There are two types of communication pathways present in any social/working environment:
- Apparent (superficial structure)
- Underlying (the real pathway)
The apparent pathway of communications presents itself within the hospital as a memo, a staff meeting or an oral directive
from an administrator or owner. These are the apparent rules and methods of doing things. It would be a mistake to assume
that most communication occurs within this channel.
The apparent structure of communication is superficial at best. There is so much variation and so many exceptions to the rules
that in order to get anything done, a secondary system takes over—the underlying pathways of least resistance. These include:
- Gossip (conversation that, whether intended or not, hurts other people or their reputations).
- Conversations within cliques.
- Impromptu small-group discussion.
Although gossip in its most pernicious form must be expunged if at all possible from the work place, its kissing cousin "the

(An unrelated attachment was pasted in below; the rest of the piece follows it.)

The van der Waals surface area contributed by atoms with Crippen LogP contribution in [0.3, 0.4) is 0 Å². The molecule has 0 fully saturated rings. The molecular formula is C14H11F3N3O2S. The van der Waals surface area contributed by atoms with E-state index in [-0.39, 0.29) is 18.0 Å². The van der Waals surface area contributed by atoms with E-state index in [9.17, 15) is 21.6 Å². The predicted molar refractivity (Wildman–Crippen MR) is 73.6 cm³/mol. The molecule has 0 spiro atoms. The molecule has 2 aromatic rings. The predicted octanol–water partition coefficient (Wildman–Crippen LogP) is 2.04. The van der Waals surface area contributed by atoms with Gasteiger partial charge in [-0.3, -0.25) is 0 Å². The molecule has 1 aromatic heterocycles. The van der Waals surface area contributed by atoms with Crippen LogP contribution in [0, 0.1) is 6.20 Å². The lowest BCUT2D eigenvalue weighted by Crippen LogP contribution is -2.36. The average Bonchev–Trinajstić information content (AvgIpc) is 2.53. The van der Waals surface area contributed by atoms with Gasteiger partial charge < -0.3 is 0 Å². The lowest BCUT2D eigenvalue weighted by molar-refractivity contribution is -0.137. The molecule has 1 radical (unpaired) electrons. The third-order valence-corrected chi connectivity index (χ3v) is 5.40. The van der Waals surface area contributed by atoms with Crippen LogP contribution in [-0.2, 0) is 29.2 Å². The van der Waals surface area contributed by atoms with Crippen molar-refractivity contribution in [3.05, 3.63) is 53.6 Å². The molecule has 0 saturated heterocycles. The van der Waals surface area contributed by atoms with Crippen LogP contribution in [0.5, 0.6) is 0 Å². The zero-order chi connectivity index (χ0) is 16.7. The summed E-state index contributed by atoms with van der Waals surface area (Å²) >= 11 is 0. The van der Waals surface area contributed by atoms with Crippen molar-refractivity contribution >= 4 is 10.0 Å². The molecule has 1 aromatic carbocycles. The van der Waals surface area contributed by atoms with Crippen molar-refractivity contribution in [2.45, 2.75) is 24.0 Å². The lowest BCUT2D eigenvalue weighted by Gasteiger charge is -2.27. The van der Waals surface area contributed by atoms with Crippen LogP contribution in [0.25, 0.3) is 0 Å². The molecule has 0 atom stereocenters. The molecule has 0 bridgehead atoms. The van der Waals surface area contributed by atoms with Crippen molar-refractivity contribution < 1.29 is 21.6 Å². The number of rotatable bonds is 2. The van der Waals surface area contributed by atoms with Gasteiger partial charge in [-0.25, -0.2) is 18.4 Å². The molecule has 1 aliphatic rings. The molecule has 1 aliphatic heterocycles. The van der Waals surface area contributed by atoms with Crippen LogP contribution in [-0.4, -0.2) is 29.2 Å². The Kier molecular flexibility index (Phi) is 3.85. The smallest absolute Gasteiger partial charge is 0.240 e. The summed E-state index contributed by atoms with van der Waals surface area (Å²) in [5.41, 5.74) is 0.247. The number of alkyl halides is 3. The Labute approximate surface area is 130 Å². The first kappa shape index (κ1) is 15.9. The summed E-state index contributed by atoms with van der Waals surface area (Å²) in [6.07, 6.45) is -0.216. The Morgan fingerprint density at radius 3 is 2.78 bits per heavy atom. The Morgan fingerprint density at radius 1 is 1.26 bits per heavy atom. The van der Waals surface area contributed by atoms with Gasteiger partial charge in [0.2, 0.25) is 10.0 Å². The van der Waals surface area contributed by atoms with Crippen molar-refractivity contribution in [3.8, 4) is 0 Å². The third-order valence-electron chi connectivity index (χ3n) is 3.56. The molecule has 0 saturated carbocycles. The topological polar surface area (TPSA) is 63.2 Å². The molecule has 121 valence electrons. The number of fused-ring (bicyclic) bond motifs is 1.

grapevine" has value.
"The grapevine" is an underlying and ongoing line of casual conversation that if listened to carefully can help reveal problems
that are occurring within the workplace.
If owners and administrators will "tune in" and listen on the right frequency they can solve problems in a more direct way,
thereby using the natural system of communication for the benefit of everyone. I recommend that you take 20 minutes to read
the "One Minute Manager" by Ken Blanchard.
David Lane is a graduate of the University of Illinois. He owns and manages two practices in southern Illinois. Dr. Lane completed
a master's degree in agricultural economics in 1996. He is a speaker and author of numerous practice management articles.
Dr. Lane also offers a broad range of consulting services and can be reached at firstname.lastname@example.org